And what about Shadrach, Meshach, and Abednego? They knew God’s command not to worship idols. That part was definite. They honestly did not know whether the Lord would choose to honor their obedience by saving them from the furnace, or whether he would allow them to die as martyrs–as he has allowed countless others to die. Therefore, their answer actually carefully marks out the parts they were sure about (“we will not serve your gods or worship the golden image that you have set up”) from the part they did not have reason to be sure about (“our God whom we serve is able to deliver us from the burning fiery furnace, and he will deliver us out of your hand, O king. But if not…”). They were going to obey either way, but they were not sure what God would do about it. That’s faith.

Which brings us back to our prayers. If we are praying for something God did not promise, either directly or indirectly, then we cannot truly believe that he will assuredly provide it. There is still plenty of room for such prayers to our loving Father, like Jesus’ at Gethsemane or Paul’s over the thorn in his flesh. God grants many such petitions. But let’s not treat our Creator like a genie, trying to fake conviction in hopes of somehow compelling him to do what he has not promised.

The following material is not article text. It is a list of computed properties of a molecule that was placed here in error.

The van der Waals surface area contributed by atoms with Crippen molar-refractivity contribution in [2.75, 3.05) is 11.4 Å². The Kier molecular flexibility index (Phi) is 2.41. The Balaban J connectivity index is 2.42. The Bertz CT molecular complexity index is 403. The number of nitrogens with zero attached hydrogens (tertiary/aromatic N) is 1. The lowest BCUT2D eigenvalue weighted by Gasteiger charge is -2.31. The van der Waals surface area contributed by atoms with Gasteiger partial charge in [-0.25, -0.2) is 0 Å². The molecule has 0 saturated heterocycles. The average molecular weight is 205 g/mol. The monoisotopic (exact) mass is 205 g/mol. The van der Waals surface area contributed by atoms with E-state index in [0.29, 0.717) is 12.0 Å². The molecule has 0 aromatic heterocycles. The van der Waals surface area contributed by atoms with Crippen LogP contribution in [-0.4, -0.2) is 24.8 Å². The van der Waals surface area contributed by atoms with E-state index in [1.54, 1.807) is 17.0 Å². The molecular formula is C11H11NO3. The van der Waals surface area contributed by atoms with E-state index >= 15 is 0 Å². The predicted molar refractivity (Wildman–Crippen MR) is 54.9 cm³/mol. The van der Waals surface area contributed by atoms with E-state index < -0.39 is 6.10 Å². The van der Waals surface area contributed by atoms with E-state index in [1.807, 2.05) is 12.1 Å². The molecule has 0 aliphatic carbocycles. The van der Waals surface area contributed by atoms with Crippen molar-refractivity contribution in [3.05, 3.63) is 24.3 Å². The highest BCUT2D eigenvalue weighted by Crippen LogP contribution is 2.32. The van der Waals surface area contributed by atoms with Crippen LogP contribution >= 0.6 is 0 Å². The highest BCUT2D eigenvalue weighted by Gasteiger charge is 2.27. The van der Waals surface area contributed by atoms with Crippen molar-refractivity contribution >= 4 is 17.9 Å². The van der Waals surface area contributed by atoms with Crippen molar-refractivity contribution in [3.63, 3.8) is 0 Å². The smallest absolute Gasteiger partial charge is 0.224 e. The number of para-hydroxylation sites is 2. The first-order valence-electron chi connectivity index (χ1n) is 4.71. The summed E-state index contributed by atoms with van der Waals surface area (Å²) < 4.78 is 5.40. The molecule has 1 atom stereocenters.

On the other hand, the promise that God will grant prayers prayed with biblically-grounded conviction should spur us onward to study God’s word to learn what he has promised. What resources are at the believer’s disposal through prayer? Constraints of space permit only a partial list, but we have promises of:

  • The ability to resist every temptation (I Corinthians 10:13)
  • Strength in weakness (II Corinthians 12:9-10)
  • The “armor of God” (Ephesians 6:10-18)
  • Ongoing transformation into the image of Christ (II Corinthians 3:18)
  • Wisdom (James 1:5)
  • God’s continuing work to bring us through to the day of Jesus Christ (Philippians 1:6, I Corinthians 1:8)

Every one of these is an absolute promise of God for us, his children. When we ask for them, we can be assured he will deliver, because he has pledged to do so; we can pray, believing.